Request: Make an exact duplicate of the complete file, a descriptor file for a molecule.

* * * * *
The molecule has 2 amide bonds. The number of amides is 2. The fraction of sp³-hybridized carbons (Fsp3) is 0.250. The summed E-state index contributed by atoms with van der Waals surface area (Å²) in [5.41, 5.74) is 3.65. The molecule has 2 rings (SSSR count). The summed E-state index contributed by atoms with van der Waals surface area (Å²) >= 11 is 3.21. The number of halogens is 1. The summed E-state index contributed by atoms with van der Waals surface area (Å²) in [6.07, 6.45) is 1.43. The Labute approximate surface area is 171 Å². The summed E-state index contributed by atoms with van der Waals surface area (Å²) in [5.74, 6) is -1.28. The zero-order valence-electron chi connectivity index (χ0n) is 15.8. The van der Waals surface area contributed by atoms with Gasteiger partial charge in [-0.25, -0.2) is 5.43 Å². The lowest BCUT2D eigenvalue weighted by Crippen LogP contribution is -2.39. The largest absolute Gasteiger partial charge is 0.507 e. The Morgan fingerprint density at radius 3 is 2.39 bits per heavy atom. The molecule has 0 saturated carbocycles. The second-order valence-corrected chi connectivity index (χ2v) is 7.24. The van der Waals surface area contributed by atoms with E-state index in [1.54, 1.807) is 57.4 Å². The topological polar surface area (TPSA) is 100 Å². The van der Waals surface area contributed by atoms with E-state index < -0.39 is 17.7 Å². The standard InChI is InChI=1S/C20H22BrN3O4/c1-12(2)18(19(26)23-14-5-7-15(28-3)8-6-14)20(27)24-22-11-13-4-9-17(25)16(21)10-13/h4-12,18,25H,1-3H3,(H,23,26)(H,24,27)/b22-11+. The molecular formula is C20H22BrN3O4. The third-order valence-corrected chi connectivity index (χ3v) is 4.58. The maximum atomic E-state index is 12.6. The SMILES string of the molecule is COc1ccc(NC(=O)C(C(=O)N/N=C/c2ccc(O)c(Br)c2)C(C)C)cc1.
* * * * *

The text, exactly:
The molecule has 2 amide bonds. The number of amides is 2. The fraction of sp³-hybridized carbons (Fsp3) is 0.250. The summed E-state index contributed by atoms with van der Waals surface area (Å²) in [5.41, 5.74) is 3.65. The molecule has 2 rings (SSSR count). The summed E-state index contributed by atoms with van der Waals surface area (Å²) >= 11 is 3.21. The number of halogens is 1. The summed E-state index contributed by atoms with van der Waals surface area (Å²) in [6.07, 6.45) is 1.43. The Labute approximate surface area is 171 Å². The summed E-state index contributed by atoms with van der Waals surface area (Å²) in [5.74, 6) is -1.28. The zero-order valence-electron chi connectivity index (χ0n) is 15.8. The van der Waals surface area contributed by atoms with Gasteiger partial charge in [-0.25, -0.2) is 5.43 Å². The lowest BCUT2D eigenvalue weighted by Crippen LogP contribution is -2.39. The largest absolute Gasteiger partial charge is 0.507 e. The Morgan fingerprint density at radius 3 is 2.39 bits per heavy atom. The molecule has 0 saturated carbocycles. The second-order valence-corrected chi connectivity index (χ2v) is 7.24. The van der Waals surface area contributed by atoms with E-state index in [1.54, 1.807) is 57.4 Å². The topological polar surface area (TPSA) is 100 Å². The van der Waals surface area contributed by atoms with E-state index < -0.39 is 17.7 Å². The standard InChI is InChI=1S/C20H22BrN3O4/c1-12(2)18(19(26)23-14-5-7-15(28-3)8-6-14)20(27)24-22-11-13-4-9-17(25)16(21)10-13/h4-12,18,25H,1-3H3,(H,23,26)(H,24,27)/b22-11+. The molecular formula is C20H22BrN3O4. The third-order valence-corrected chi connectivity index (χ3v) is 4.58. The maximum atomic E-state index is 12.6. The SMILES string of the molecule is COc1ccc(NC(=O)C(C(=O)N/N=C/c2ccc(O)c(Br)c2)C(C)C)cc1.